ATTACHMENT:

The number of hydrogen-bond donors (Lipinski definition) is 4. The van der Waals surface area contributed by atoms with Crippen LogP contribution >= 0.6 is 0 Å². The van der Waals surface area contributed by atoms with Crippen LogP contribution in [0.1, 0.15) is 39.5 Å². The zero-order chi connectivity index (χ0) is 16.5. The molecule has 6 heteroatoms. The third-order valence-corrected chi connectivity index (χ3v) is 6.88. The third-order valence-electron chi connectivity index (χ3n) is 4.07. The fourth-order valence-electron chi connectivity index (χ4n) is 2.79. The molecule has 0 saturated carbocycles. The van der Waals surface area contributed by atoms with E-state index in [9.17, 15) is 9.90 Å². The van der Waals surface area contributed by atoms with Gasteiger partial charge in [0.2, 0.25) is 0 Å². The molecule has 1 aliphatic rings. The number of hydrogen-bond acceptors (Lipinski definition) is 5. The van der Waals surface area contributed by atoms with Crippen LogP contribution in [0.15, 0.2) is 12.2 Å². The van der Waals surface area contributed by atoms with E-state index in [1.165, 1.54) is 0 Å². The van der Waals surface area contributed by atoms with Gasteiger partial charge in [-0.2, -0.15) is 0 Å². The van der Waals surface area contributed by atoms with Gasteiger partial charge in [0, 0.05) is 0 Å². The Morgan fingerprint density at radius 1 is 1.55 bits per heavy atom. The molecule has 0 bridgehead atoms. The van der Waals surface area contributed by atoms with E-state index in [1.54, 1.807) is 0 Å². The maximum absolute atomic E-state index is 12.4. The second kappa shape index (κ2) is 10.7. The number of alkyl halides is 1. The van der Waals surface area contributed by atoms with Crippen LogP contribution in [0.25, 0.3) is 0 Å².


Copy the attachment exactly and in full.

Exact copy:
The number of hydrogen-bond donors (Lipinski definition) is 4. The van der Waals surface area contributed by atoms with Crippen LogP contribution >= 0.6 is 0 Å². The van der Waals surface area contributed by atoms with Crippen LogP contribution in [0.1, 0.15) is 39.5 Å². The zero-order chi connectivity index (χ0) is 16.5. The molecule has 6 heteroatoms. The third-order valence-corrected chi connectivity index (χ3v) is 6.88. The third-order valence-electron chi connectivity index (χ3n) is 4.07. The fourth-order valence-electron chi connectivity index (χ4n) is 2.79. The molecule has 0 saturated carbocycles. The van der Waals surface area contributed by atoms with E-state index in [9.17, 15) is 9.90 Å². The van der Waals surface area contributed by atoms with Gasteiger partial charge in [0.2, 0.25) is 0 Å². The molecule has 1 aliphatic rings. The number of hydrogen-bond acceptors (Lipinski definition) is 5. The van der Waals surface area contributed by atoms with Crippen LogP contribution in [0.15, 0.2) is 12.2 Å². The van der Waals surface area contributed by atoms with E-state index in [1.165, 1.54) is 0 Å². The van der Waals surface area contributed by atoms with Gasteiger partial charge in [-0.2, -0.15) is 0 Å². The van der Waals surface area contributed by atoms with Gasteiger partial charge in [0, 0.05) is 0 Å². The Morgan fingerprint density at radius 1 is 1.55 bits per heavy atom. The molecule has 0 bridgehead atoms. The van der Waals surface area contributed by atoms with E-state index in [1.54, 1.807) is 0 Å². The maximum absolute atomic E-state index is 12.4. The second kappa shape index (κ2) is 10.7. The number of alkyl halides is 1. The van der Waals surface area contributed by atoms with Crippen LogP contribution in [0.25, 0.3) is 0 Å².